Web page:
Retired Coast Guard lieutenant commander honored for 1986 Veterans Day rescue
The call came in early in the morning on Nov. 11, 1986.
A single-engine Cessna 182 that took off from Ann Arbor Airport in Michigan at 6:55 a.m. had crashed in the frigid waters of Lake St. Clair, nestled between Ontario, Canada, and Detroit.
The pilot, William Williams, 49, and his wife, Shelly, 50, were headed to New Haven when the plane's engine started having trouble and ice built up on its wings. William Williams, a University of Michigan physics professor and associate dean for research, radioed an air traffic control center in Cleveland, Ohio, to notify them of the issue and tell them he was turning back toward Ann Arbor.
The Coast Guard got word the plane had crashed at 7:43 a.m., and by 7:54 a.m. a helicopter crew from Air Station Detroit, including pilot Lt. Mark Feldman, co-pilot Lt. Jim Hubbard and flight mechanic Petty Officer Henry Thomas, were headed to the scene.
The navigation system on the Coast Guard HH-52A helicopter they were flying took a long time to come online. It was time they didn't have, so the crew took off before it was up and running.
Up in the air, they faced blowing snow and visibility of less than one mile. The rotor blades on the helicopter, which was not designed to fly in those conditions, iced up. The weather conditions got so bad that Feldman couldn't see out of the front of the helicopter, so he opened the side window to look out.
"The weather was horrendous," Feldman, 61, of Clearwater, Fla., who retired from the Coast Guard in 2003 as a lieutenant commander, said in a phone interview this week. "It was a bad environment for helicopters in those days."
The rescue earned Feldman, a 1979 graduate of the Coast Guard Academy with more than 7,000 helicopter hours during his career, a spot on his alma mater's Wall of Gallantry, which recognizes graduates for significant acts of heroic service. The academy recognized Feldman, and this year's other inductees, Vice Adm. Robert Nelson and retired Lt. Douglas Hlousek, both of whom were awarded the Bronze Star Medal with the Combat "V" device in a ceremony Thursday night.
Awarded Air Medal
Nearly 32 years ago, Feldman's crew was about to suspend the search due to the icy conditions when the flight mechanic said from the back of the aircraft that he spotted something in the water.
News reports from the time said the couple was rescued about 40 minutes after the crash, and that the Coast Guard HH-52A landed in three-foot waves. Today, the Coast Guard's helicopters can't land in water. In the mid-1980s, the Coast Guard introduced rescue swimmers, who are trained to pluck survivors out of the water.
Feldman saw that Thomas, the flight mechanic, was struggling to pull out Williams, who was well over 6 feet tall, and went to the back of the helicopter to help him. They then picked up the wife, who was 20 to 25 yards away in the water.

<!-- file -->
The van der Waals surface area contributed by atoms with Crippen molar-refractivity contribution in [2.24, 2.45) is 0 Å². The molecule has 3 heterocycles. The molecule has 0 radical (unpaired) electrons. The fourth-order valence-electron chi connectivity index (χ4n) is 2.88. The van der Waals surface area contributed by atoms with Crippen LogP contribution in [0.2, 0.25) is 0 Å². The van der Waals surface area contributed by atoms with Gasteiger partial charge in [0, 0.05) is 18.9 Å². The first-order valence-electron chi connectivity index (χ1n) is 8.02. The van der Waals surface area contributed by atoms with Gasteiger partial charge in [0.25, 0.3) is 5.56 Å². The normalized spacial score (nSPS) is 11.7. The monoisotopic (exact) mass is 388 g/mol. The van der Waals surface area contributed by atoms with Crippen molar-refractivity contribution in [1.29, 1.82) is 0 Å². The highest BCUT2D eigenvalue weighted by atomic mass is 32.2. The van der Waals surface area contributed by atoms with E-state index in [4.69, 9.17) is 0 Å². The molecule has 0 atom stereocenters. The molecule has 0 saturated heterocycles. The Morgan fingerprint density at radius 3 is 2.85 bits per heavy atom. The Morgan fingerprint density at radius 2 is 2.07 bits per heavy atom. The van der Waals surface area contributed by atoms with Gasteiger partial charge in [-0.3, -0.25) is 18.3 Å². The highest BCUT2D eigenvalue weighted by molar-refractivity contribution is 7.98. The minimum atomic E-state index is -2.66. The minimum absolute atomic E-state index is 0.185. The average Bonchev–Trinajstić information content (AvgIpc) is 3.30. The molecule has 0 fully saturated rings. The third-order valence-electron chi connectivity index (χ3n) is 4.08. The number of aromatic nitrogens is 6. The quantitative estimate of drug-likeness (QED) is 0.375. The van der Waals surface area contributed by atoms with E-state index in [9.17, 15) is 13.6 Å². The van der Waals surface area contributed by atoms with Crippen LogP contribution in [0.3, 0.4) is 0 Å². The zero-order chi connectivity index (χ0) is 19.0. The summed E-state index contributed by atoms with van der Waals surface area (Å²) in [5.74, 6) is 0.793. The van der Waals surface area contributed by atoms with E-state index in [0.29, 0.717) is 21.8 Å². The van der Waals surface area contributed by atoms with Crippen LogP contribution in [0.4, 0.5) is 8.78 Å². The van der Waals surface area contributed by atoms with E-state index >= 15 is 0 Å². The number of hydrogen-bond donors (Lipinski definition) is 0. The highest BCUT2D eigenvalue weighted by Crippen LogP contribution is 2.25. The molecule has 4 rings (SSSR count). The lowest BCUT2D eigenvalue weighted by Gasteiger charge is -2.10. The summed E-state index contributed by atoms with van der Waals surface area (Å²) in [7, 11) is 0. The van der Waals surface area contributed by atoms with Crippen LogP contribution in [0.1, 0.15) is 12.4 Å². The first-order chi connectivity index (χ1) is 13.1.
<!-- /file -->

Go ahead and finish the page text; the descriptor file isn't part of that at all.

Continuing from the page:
Seeing the husband wasn't breathing and was white in the face, Feldman performed CPR and directed the co-pilot to fly to the hospital about 8 to 10 miles away. By the time they reached the hospital, Williams had a slight heartbeat but hadn't regained consciousness. He died several hours later from a heart attack, Feldman was told. His wife survived.
Feldman was awarded an Air Medal for the rescue, and the helicopter he flew is now on display at the New England Air Museum in Windsor Locks.
Feldman said in an interview last week that Thomas and Hubbard, the other two men in the helicopter that day, deserve as much credit as him.
"With the training that we get, mostly anyone can step in and do what we did that day," he said.
Retired Coast Guard Capt. Mont Smith, an experienced Coast Guard aviator, has never met Feldman but he thinks his Air Medal could be upgraded to the Distinguished Flying Cross awarded for "heroism or extraordinary achievement while participating in an aerial flight," or a Meritorious Service Medal with Operational "O" device, awarded for "outstanding meritorious achievement" in an operational setting. Smith, a past president of the Coast Guard Aviation Association, asked the current president to request the Coast Guard review Feldman's case for possible upgrade.
"Just getting to the scene of the crash would've been a herculean effort," Smith said by phone last week.
"I believe he is a very courageous man and I believe he made the correct risk management decision in an attempt to save a victim's life," Smith said. "He is most certainly deserving of being recognized for heroism at the academy."
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